a great little video by the Australian Physiotherapy Association on the benefits of movements…..
a great little video by the Australian Physiotherapy Association on the benefits of movements…..
link to article originally published in Triathlon Plus magazine.
“The runners we send to the Olympics are not necessarily our top runners, but they are very good runners who have avoided injury at critical times” (Daniels, J. 2005 ix) This quote is equally applicable to all sports.
Studies have estimated that between 47% – 75% of triathletes sustain overuse injuries during each season (Burns et al 2005). The risk factors that contribute to athletic injury are extrinsic (independent of the athlete) and intrinsic (inherent to the athlete) in nature. Extrinsic factors are difficult to avoid, however, the intrinsic factors can be reduced to a minimum.
Physiotherapy musculoskeletal screening falls within the continuum of athlete testing procedures, with injury prevention at one extreme (where, arguably, the science of medical screening by a doctor and full scientific testing would come) and pure performance enhancement at the other (screening by a strength and conditioning specialist). In this continuum, musculoskeletal screening comes somewhere midway. Given that there is a direct relationship between the ability to train and the competitive performance, and that failure to achieve optimal training loads is primarily due to injury, the screening process plays a secondary role in optimising competition performance by keeping the athlete injury free (McLean, B). Therefore if you manage to prevent even one injury during the season by correcting a biomechanical problem highlighted during screening, that athlete will have performed better.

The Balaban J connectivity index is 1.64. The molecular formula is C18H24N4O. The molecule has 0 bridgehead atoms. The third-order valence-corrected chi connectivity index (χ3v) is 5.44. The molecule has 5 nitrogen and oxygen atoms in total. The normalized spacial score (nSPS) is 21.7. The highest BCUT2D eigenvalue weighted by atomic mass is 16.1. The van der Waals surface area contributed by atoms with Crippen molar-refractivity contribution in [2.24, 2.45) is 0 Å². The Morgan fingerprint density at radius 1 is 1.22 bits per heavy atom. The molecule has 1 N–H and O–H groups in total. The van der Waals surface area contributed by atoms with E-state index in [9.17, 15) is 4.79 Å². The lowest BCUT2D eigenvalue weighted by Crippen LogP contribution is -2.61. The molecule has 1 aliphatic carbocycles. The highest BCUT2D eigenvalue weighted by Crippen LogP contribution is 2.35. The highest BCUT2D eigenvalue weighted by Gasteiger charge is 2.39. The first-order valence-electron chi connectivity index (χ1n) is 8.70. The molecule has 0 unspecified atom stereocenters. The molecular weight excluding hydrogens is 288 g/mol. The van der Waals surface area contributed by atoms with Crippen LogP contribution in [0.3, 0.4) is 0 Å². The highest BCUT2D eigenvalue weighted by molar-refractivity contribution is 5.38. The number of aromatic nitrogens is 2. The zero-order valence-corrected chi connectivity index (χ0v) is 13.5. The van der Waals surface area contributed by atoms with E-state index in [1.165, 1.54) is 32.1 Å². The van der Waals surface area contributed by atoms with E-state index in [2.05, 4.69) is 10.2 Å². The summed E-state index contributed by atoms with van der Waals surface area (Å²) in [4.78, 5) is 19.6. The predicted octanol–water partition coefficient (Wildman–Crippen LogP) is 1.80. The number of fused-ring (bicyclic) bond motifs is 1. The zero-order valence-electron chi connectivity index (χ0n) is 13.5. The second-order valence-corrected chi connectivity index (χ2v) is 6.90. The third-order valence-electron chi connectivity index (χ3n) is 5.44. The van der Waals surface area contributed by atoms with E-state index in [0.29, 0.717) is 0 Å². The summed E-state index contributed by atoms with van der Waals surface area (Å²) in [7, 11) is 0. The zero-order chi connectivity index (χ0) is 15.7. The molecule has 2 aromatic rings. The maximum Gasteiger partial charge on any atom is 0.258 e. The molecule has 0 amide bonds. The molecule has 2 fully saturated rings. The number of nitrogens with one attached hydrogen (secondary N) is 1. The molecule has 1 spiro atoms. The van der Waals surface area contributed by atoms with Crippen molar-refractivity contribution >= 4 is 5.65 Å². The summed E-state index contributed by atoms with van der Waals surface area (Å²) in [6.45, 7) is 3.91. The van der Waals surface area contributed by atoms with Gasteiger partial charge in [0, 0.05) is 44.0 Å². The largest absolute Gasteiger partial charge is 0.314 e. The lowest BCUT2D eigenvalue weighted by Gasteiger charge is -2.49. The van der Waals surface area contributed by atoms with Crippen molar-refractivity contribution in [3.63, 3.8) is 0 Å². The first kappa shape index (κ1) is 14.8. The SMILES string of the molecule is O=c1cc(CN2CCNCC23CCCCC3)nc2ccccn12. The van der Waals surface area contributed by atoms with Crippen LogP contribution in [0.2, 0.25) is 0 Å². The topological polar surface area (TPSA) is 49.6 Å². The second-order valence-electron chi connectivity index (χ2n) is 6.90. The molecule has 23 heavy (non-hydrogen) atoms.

At a more technical level, musculoskeletal screening is invaluable for revealing deficits in muscle/ joint flexibility and in muscular stability/control, any biomechanical faults, or asymmetry between the left and right sides that might lead to overuse injuries. Although these relationships between deficits and injuries are difficult to prove, the popularity of musculoskeletal screening among professionals over the last few decades lends a heavy weight of anecdotal and clinical evidence to support its efficacy.